War of the Rebellion: Serial 014 Page 0589 Chapter XXIII. CORRESPONDENCE, ETC.-CONFEDERATE.

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HEADQUARTERS, June 11, 1862.

Major General J. B. MAGRUDER,

Commanding, &c.:

GENERAL: Two brigades of General Smith's division, under General Whiting, have been selected to re-enforce temporarily General Jackson. Whiting, have been selected to re-enforce temporarily General Jackson. This will render some change in the disposition of the troops in front of the enemy necessary. I desire you to extend your command to the York River Railroad. The brigades of Generals Pender and Archer will, as soon as relieved by you, join the portion of General Smith's command under General A. P. Hill, who has been directed to take position nearer to your left. If you find it necessary for the occupation of the ground between the Nine-mile road and railroad you can withdraw from your left such portion of your troops as may be requisite as General A. P. Hill closes upon you. Make the movement quietly, if practicable consulting the comfort of the troops as well as the good of the service, which I know your good judgment will insure.

I am, general, with great esteem, your obedient servant,

R. E. LEE,


HEADQUARTERS, June 11, 1862.

Major General A. P. HILL,

Brooke Road, Va.:

General Magruder has been directed to close by the right to the York River Railroad. He will probably be obliged to vacate a portion of the ground on his left, which you must occupy. The brigades of Generals Hampton, Pender, and Archer have been directed to report to you. As they are suffering from sickness I suggest that they be placed in reserve.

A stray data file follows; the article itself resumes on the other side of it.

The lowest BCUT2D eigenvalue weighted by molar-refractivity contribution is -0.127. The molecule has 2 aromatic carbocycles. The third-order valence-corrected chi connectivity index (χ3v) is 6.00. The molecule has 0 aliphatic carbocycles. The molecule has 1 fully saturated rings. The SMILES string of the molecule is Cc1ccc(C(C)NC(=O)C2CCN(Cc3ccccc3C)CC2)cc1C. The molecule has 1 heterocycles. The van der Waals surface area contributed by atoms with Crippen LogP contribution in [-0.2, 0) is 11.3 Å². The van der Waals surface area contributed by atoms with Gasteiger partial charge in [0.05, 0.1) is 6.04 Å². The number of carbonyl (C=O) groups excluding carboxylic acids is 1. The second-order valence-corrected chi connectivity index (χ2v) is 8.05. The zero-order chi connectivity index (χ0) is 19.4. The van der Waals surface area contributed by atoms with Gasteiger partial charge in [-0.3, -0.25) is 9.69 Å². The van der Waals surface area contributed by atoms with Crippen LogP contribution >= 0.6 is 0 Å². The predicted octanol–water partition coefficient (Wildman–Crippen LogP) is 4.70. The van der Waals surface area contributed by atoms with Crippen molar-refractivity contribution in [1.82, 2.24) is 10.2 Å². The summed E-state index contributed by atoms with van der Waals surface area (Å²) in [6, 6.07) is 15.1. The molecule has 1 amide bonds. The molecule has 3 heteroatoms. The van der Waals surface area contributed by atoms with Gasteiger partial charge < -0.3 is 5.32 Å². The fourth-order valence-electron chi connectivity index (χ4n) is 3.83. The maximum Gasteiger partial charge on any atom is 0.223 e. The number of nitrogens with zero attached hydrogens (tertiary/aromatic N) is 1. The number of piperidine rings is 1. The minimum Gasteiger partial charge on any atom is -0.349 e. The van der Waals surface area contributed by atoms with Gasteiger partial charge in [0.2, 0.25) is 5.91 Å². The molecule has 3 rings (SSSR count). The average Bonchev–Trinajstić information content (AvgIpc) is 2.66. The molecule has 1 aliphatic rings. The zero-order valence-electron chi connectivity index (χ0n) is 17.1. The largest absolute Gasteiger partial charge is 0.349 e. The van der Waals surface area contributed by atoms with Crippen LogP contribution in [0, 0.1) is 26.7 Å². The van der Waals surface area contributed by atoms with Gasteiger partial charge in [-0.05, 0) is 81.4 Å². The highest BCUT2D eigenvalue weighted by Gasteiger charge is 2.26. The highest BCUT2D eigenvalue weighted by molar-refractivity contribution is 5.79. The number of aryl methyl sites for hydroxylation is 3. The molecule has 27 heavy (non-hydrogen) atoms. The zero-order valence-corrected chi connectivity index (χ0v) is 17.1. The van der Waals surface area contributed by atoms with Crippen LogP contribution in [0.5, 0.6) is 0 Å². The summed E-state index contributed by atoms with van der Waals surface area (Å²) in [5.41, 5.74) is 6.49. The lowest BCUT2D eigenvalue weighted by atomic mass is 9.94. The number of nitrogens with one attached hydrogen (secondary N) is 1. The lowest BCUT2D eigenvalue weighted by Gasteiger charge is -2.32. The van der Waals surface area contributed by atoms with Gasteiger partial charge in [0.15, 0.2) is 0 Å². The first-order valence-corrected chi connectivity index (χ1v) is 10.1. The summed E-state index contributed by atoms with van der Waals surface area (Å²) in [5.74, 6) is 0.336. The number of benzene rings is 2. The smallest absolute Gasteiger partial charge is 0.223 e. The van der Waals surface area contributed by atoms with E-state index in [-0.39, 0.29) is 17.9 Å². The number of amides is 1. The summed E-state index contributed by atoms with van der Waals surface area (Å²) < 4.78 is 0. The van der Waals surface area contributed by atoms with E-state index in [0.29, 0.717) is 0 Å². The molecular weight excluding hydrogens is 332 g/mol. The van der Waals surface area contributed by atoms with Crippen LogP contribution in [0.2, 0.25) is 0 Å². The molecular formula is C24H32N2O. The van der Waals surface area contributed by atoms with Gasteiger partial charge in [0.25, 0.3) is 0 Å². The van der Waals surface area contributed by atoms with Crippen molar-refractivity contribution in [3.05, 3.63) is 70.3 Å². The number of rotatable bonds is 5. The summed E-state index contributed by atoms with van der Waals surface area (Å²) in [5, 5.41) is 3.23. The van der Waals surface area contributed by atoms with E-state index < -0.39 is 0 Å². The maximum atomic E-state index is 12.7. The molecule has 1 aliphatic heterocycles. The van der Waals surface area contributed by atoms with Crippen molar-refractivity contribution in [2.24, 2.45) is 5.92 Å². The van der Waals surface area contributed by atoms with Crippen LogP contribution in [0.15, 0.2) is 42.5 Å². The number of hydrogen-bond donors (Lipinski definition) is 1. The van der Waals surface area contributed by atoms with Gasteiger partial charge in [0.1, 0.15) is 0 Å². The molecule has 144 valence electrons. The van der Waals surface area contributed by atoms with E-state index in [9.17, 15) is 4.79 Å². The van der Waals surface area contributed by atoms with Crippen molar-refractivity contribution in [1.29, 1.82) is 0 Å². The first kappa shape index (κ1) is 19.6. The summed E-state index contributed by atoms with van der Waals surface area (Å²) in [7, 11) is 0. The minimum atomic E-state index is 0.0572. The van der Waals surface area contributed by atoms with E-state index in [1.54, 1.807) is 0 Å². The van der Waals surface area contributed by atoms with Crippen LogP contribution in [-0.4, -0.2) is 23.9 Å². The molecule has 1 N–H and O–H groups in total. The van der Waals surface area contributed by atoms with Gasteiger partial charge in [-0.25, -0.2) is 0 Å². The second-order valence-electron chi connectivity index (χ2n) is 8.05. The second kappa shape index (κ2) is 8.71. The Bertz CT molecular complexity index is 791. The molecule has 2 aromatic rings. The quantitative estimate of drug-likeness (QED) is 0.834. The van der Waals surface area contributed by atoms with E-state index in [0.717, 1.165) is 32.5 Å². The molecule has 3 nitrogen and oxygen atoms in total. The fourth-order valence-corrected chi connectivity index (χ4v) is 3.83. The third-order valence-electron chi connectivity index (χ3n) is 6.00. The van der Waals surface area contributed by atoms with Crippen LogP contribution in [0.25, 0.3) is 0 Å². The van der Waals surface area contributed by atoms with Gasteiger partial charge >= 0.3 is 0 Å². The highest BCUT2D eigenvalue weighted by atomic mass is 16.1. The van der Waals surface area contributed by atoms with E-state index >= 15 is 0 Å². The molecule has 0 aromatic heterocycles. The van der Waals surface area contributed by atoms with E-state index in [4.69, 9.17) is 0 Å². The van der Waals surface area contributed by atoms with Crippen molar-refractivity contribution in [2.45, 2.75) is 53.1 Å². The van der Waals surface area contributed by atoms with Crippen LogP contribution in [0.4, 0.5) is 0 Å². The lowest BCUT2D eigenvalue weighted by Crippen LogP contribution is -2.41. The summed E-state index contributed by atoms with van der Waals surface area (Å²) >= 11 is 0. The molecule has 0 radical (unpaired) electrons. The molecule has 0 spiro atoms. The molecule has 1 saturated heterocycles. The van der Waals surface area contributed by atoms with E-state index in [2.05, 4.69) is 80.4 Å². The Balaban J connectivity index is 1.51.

R. E. LEE.


Near Richmond, Va., June 11, 1862.

Brigadier General THOMAS J. JACKSON,

Commanding Valley District:

GENERAL: Your recent successes have been the cause of the liveliest joy in this army as well as in the country. The admiration excited by your skill and boldness has been constantly mingled with solicitude for your situation. The practicability of re-enforcing you has been the subject of earnest consideration. It has been determined to do so at the expense of weakening this army. Brigadier-General Lawton with six regiments from Georgia is on the way to you, and Brigadier-General Whiting with eight veteran regiments leaves here to-day. The object is to enable you to crush the forces opposed to you. Leave your enfeebled troops to watch the country and guard the passes covered by your cavalry and artillery, and with your main body, including Ewell's division and Lawton's and Whiting's commands, move rapidly to Ashland by rail or otherwise, as you may find most advantageous, and sweep down between the Chickahominy and Pamunkey, cutting up the enemy's communications, &c., while this army attacks General McClellan in front. He will thus, I think, be forced to come out of his intrenchments, where he is strongly posted on the Chickahominy, and apparently pre-